Solo Survival: How people who live alone have adapted during Covid-19
How people who live alone have adapted during Covid-19
we spend quality time with someone, the areas of the brain linked to motivation are activated. When we feel lonely, areas associated with distress are activated instead.
‘Feel’ is the important word. It’s possible to be alone, without feeling lonely, and it’s possible to feel lonely in the company of others. Loneliness is, at its essence, a set of mis-matched expectations – where the quality of one’s interpersonal relationships does not match one’s expectation or hope for them.
The Covid-19 pandemic physically cut people off from their family and friends. People who have been living alone since the pandemic started are one group who have had to radically rethink their expectations around social contact. There are a lot of misperceptions about solo living, and the most widespread is that living alone is a uniquely lonely experience. Longstanding solos would tell you otherwise – the uniqueness is in our freedom from distractions, the peace, control over our schedules, and the ability to live our lives the way we choose. Well-adjusted solos are adept at making sure they have a healthy level of connection, and often maintain larger networks of high quality connections than those who are coupled up.
Covid-19 has hit the solo community hard because – unlike those who live with others – our social connections happen largely outside of our homes. We’ve had to radically rethink the way we connect. In some cases, our hopes and expectations haven’t matched what’s available to us, and this has led to loneliness. Technology has been a lifeline, as have initiatives like ‘bubbles’ in the UK which allow solo households to pair up with one other household. Socially distanced gatherings have been popular, and we have been some of the first to explore online meetups around shared interests.
Living without physical touch has been difficult. Where people living alone already experienced problems with their mental health, we have often seen these exacerbated.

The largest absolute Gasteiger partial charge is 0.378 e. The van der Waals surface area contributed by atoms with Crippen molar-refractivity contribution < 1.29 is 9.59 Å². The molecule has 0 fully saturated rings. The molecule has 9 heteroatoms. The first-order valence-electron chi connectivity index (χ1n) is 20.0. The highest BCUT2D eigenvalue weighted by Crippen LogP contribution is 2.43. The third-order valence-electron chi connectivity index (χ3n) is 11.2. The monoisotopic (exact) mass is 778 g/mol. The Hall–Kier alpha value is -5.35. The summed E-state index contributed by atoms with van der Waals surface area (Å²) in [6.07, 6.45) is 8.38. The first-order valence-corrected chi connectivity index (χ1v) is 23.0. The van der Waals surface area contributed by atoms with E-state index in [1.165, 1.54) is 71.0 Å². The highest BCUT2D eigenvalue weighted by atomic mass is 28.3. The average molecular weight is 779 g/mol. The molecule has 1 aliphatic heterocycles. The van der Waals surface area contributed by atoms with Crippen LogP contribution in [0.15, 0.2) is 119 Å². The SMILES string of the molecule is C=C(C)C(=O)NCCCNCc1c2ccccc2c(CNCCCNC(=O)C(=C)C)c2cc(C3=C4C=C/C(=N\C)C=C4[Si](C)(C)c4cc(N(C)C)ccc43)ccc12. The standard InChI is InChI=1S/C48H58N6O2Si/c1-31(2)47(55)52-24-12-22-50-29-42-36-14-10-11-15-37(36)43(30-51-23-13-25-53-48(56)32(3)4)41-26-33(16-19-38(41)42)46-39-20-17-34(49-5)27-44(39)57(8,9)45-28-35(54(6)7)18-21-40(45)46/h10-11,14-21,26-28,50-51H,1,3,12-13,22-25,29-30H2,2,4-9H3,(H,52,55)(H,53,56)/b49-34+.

For every person who has struggled, there have been an equal number who have embraced the unexpected solitude. With more time available, solos have told us that they’ve immersed themselves even more in the activities which bring them joy - in books, arts and crafts, writing, learning, and home and garden projects. There is something innately mindful about positive solo living, even under usual circumstances.
Without distractions, the little things take on greater significance - a cup of tea and a biscuit, hearing birdsong when you open the window, the joy of soft sheets. The last six months have been an opportunity to practice a deep form of mindfulness, and to be creative about drawing in more of these types of experiences.
Nature has also become a source of comfort – whether it’s the sea, woods, fields, walks in local parks, flowers in the garden, even just noticing the trees through the window of an apartment.
Solos, typically an environmentally conscious group, have found themselves spending more time alone in nature, and have felt an even deeper sense of appreciation for it.
Some solos have found themselves so comfortable in their solitude that they have contemplated never going back to their ‘normal’ lives!
Through all of these various experiences, there’s never been an objective measure of the ‘right’ amount of social contact to stave off loneliness – it’s different for each person. Being adaptable in the way we access social connection, and the expectations we have of those connections, have been central to surviving the pandemic as a solo.
Those living well alone during Covid-19 have also told us that establishing healthy routines through food and exercise, investing in self-care (whether that’s yoga, meditation, following religious practices, or even just enjoying a bubble bath), and cultivating a strong sense of gratitude (focusing on what we have rather than on the things we have lost), have also been key.
With these strategies, many solos have found it possible not just to survive but to actively thrive during Covid-19.